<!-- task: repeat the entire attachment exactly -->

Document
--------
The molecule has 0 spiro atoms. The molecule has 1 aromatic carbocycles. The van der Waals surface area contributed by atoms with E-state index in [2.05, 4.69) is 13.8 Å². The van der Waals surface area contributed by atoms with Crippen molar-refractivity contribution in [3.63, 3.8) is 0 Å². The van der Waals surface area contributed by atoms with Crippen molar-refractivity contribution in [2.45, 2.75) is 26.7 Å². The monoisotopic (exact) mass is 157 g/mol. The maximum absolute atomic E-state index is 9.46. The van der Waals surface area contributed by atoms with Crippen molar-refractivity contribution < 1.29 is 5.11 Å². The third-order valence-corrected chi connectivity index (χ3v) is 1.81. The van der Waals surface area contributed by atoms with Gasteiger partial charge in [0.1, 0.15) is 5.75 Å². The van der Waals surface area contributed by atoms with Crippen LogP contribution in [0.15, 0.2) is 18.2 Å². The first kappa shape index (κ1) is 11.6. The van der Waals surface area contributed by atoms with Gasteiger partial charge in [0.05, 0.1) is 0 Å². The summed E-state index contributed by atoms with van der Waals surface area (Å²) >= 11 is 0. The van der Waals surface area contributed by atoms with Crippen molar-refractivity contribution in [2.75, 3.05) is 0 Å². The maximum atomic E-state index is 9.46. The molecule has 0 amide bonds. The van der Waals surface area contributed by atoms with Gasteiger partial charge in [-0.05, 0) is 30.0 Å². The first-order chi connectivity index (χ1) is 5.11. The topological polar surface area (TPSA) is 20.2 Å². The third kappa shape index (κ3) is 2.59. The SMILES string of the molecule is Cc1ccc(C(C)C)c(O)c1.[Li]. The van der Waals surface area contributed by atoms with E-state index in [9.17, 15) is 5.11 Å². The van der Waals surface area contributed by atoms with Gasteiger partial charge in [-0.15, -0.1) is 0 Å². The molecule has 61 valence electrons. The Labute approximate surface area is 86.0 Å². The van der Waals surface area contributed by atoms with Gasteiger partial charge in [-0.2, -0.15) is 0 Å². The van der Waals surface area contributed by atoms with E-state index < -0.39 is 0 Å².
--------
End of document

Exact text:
The molecule has 0 spiro atoms. The molecule has 1 aromatic carbocycles. The van der Waals surface area contributed by atoms with E-state index in [2.05, 4.69) is 13.8 Å². The van der Waals surface area contributed by atoms with Crippen molar-refractivity contribution in [3.63, 3.8) is 0 Å². The van der Waals surface area contributed by atoms with Crippen molar-refractivity contribution in [2.45, 2.75) is 26.7 Å². The monoisotopic (exact) mass is 157 g/mol. The maximum absolute atomic E-state index is 9.46. The van der Waals surface area contributed by atoms with Crippen molar-refractivity contribution < 1.29 is 5.11 Å². The third-order valence-corrected chi connectivity index (χ3v) is 1.81. The van der Waals surface area contributed by atoms with Gasteiger partial charge in [0.1, 0.15) is 5.75 Å². The van der Waals surface area contributed by atoms with Crippen LogP contribution in [0.15, 0.2) is 18.2 Å². The first kappa shape index (κ1) is 11.6. The van der Waals surface area contributed by atoms with Gasteiger partial charge in [0.05, 0.1) is 0 Å². The summed E-state index contributed by atoms with van der Waals surface area (Å²) >= 11 is 0. The van der Waals surface area contributed by atoms with Crippen molar-refractivity contribution in [2.75, 3.05) is 0 Å². The maximum atomic E-state index is 9.46. The molecule has 0 amide bonds. The van der Waals surface area contributed by atoms with Gasteiger partial charge in [-0.05, 0) is 30.0 Å². The first-order chi connectivity index (χ1) is 5.11. The topological polar surface area (TPSA) is 20.2 Å². The third kappa shape index (κ3) is 2.59. The SMILES string of the molecule is Cc1ccc(C(C)C)c(O)c1.[Li]. The van der Waals surface area contributed by atoms with E-state index in [9.17, 15) is 5.11 Å². The van der Waals surface area contributed by atoms with Gasteiger partial charge in [-0.15, -0.1) is 0 Å². The molecule has 61 valence electrons. The Labute approximate surface area is 86.0 Å². The van der Waals surface area contributed by atoms with Gasteiger partial charge in [-0.2, -0.15) is 0 Å². The van der Waals surface area contributed by atoms with E-state index < -0.39 is 0 Å².